Thanksgiving celebrations may be limited this year, but the Daily Bread Food Bank is still hoping to stock the tables of some of Toronto's more vulnerable families.
"At no time has the need for food banks been more pressing and we are struggling to keep up with that demand," CEO Neil Hetherington told CBC Toronto Saturday.
In total since the onset of the COVID-19 pandemic, the Daily Bread Food Bank's number of new clientele has increased by more than 200 per cent.
The organization is currently feeding 25,000 people per week across Toronto — an increase of 10,000 from this time last year.
In response to that excessive demand, the food bank held a drive-thru food drive on Saturday for the first time in the organization's history.
People lined up in rows of cars packed with food, hoping to make a dent in that growing need.
"We're seeing a lot of new faces," Hetherington said. "Women and men that you would just be colleagues with, on the bus with, that are having to make that decision of putting their family first and coming to a food bank."
He hopes Saturday's event will not only provide families in need with food for Thanksgiving, but a sense of hope and dignity.
'I wanted other people to be able to have a meal'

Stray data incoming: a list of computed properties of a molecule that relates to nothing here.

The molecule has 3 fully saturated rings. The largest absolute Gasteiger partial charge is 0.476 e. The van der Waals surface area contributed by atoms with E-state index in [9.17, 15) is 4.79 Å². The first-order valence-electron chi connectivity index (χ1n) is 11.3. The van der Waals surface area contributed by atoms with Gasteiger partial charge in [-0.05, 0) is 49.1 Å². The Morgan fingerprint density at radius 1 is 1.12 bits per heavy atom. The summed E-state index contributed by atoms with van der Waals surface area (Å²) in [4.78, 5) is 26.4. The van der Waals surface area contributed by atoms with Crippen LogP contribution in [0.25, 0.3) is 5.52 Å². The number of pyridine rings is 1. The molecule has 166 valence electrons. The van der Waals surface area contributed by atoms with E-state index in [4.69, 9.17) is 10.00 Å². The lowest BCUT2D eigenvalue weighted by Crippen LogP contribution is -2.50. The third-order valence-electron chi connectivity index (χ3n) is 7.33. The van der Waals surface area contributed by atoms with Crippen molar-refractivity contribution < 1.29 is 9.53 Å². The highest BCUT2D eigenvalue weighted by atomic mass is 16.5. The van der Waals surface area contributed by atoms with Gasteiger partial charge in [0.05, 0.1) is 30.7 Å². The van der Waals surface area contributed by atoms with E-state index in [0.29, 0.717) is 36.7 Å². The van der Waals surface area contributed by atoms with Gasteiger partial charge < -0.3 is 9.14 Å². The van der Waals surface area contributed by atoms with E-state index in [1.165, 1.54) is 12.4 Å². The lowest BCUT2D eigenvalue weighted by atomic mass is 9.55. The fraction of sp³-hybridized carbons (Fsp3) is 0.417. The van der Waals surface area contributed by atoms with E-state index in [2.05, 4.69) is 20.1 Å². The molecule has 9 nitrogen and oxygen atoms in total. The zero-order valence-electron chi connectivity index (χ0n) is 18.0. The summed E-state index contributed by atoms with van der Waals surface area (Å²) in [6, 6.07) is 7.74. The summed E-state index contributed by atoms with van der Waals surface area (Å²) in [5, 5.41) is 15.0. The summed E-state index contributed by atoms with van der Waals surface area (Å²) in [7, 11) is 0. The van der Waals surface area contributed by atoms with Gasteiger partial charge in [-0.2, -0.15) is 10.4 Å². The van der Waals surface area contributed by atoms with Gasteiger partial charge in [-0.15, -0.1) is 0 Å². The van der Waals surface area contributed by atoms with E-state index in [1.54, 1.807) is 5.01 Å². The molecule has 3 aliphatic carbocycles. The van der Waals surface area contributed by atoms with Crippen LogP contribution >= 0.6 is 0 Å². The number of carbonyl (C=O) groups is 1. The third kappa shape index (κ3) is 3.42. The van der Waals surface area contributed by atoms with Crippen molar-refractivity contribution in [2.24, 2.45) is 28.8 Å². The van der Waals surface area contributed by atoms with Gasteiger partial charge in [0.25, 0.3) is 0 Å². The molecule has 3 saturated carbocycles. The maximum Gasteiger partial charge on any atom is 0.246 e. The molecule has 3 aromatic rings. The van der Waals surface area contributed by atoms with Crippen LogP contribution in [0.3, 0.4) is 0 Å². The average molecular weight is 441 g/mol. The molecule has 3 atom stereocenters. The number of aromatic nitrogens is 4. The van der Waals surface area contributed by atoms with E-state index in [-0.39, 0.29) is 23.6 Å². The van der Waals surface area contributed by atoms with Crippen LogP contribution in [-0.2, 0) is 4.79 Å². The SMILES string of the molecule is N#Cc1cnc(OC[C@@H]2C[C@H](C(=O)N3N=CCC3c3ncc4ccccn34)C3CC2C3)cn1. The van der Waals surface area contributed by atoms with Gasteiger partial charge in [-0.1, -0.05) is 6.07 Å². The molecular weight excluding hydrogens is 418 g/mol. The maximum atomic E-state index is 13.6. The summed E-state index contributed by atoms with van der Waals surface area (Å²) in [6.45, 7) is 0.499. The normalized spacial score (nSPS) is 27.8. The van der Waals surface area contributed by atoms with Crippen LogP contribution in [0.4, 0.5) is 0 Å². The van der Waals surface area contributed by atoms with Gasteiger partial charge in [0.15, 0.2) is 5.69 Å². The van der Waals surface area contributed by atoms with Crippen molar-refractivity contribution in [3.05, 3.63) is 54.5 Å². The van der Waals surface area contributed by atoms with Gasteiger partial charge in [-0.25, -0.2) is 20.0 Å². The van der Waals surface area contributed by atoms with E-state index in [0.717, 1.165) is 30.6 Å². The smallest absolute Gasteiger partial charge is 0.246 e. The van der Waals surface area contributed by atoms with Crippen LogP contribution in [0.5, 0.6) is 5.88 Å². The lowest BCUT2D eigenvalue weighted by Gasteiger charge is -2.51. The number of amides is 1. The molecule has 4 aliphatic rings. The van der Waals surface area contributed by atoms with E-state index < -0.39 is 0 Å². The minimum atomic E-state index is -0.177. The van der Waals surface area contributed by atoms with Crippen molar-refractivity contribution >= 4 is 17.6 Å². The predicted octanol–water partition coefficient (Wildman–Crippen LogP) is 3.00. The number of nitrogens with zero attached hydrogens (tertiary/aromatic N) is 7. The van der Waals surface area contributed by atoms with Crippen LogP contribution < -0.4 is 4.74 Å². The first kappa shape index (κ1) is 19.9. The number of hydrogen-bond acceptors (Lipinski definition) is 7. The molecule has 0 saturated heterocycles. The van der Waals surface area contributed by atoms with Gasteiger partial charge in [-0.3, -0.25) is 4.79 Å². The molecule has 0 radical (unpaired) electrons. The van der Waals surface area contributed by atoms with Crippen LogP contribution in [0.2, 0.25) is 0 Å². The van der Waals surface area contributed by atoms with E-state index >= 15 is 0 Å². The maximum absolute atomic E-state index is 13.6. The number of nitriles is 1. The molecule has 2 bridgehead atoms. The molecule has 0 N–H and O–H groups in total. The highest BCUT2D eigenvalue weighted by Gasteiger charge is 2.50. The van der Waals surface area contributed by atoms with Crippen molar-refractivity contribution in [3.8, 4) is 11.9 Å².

Luna Gatkowski-Vio had those people in mind leading up to her 12th birthday.
Instead of asking for toys or technology, she wanted donations.
"Since my birthday is near Thanksgiving I wanted other people to be able to have a meal, plus I really like helping people," she said.
In total she raised more than $300 from family and friends and also dropped off bags of food on Saturday.
Food bank hopes it will one day not need to exist
It is with the help of people like Luna that Hetherington said he hopes the food bank will no longer exist in the future.
"People have rallied together, they have said, 'Ultimately, we want to make sure that no one goes without food,'" he said.
By advocating for enhanced income support and affordable housing, he hopes to create a "radical new look" at how the city deals with social policies.
"Together, we are going to advocate for systemic change so that nobody needs the food bank," Hetherington said.
Toronto Mayor John Tory agreed, saying the city is working on doing just that.
"Coming out of the pandemic, we have work to do on jobs, because if people have a good job they're going to be able to provide better for their own families," he said.
Not only that, but Tory said people are spending too much of their income on housing, which is creating food security issues.
"It's something that we are turning our attention to already, even with the pandemic still on," he said.
For those who are using a food bank for the first time, Tory said he wants them to have a hope for a brighter future — one without COVID-19.
"I hope that people will have a sense of hope," he said.
"When the pandemic is over, I hope that there are going to be many people who can get back to work."
As part of its Thanksgiving campaign, the food bank has set a goal to raise more than $1.9 million and collect more than 270,000 pounds of non-perishable goods.
The campaign runs until Oct 31.